The Word Play blog has a good post about bad writing advice today, my favorite of which was: “Write what you know. If I wrote about what I know, my books would be pretty boring!” submitted by @righter1.
The post reminded me of some bad advice I was witness to recently at a small writing conference. A panel of local authors was gathered to offer advice and guidance to aspiring writers. While a lot of their advice was valuable, one of their comments struck me as completely out of touch and very naive. Here it is, paraphrased: “Write what you want. Don’t worry about your audience or genre. Your eventual publisher will figure all of that out.”
Don’t get me wrong. I’m a card-carrying member of the Write What Inspires You Club. BUT… you’d better know who your audience is!
Bookstores organize their stock into categories for a reason. People know what they like, and they want to be able to find it easily. If you write a book that’s a mash-up of space aliens, fairies, a child dying of cancer, the reunion of two scorned lovers, and a Big Brother inspired government take-over, what genre will it fall under? Where is your book going to be shelved?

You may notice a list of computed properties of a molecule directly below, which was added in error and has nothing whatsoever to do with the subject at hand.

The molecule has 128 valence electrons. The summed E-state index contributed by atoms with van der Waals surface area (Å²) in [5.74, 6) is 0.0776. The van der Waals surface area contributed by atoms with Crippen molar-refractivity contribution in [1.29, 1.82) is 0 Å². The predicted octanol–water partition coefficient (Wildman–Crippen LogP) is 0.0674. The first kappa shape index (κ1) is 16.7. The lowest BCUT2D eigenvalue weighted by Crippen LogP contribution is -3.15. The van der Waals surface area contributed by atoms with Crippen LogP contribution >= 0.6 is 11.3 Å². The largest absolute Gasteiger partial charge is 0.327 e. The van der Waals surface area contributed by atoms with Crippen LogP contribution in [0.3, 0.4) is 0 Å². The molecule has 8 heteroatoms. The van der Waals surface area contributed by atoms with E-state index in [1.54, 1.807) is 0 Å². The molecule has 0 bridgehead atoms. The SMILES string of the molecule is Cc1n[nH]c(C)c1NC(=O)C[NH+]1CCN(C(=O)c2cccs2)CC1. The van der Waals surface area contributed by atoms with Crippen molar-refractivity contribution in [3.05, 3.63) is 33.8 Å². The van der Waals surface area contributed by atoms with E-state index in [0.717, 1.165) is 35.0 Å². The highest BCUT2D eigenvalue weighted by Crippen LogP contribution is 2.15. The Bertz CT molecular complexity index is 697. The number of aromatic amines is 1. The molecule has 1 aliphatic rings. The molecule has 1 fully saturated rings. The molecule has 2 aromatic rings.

If you’re not paying any attention to the genre you’re writing in, how will you learn by reading already published books within that genre? How will you write appropriately to please and entertain your audience? How will you write a compelling query to interest an agent or publisher in your manuscript? How will you be able to list comparable books if asked? How will you participate in marketing once the book (hopefully!) sells?
Yes. Hearing that advice spouted carelessly to a room full of hopefuls was horrifying. I was tempted to raise my hand and speak out, but at the time, it felt disrespectful. Who am I, an unpublished aspiring writer, to argue advice given by a seasoned veteran? Now, I sort of wish I would have. I know we’re all creative individuals, but publishing is a business and should be treated as such. I’m very proactive in researching the publishing industry and the genre in which I write, but I’m willing to bet some of the people at that conference aren’t. And now they’re stuck with advice that, frankly, sucks.
What about you? Any horrible advice you’ve gotten during the course of your writing journey?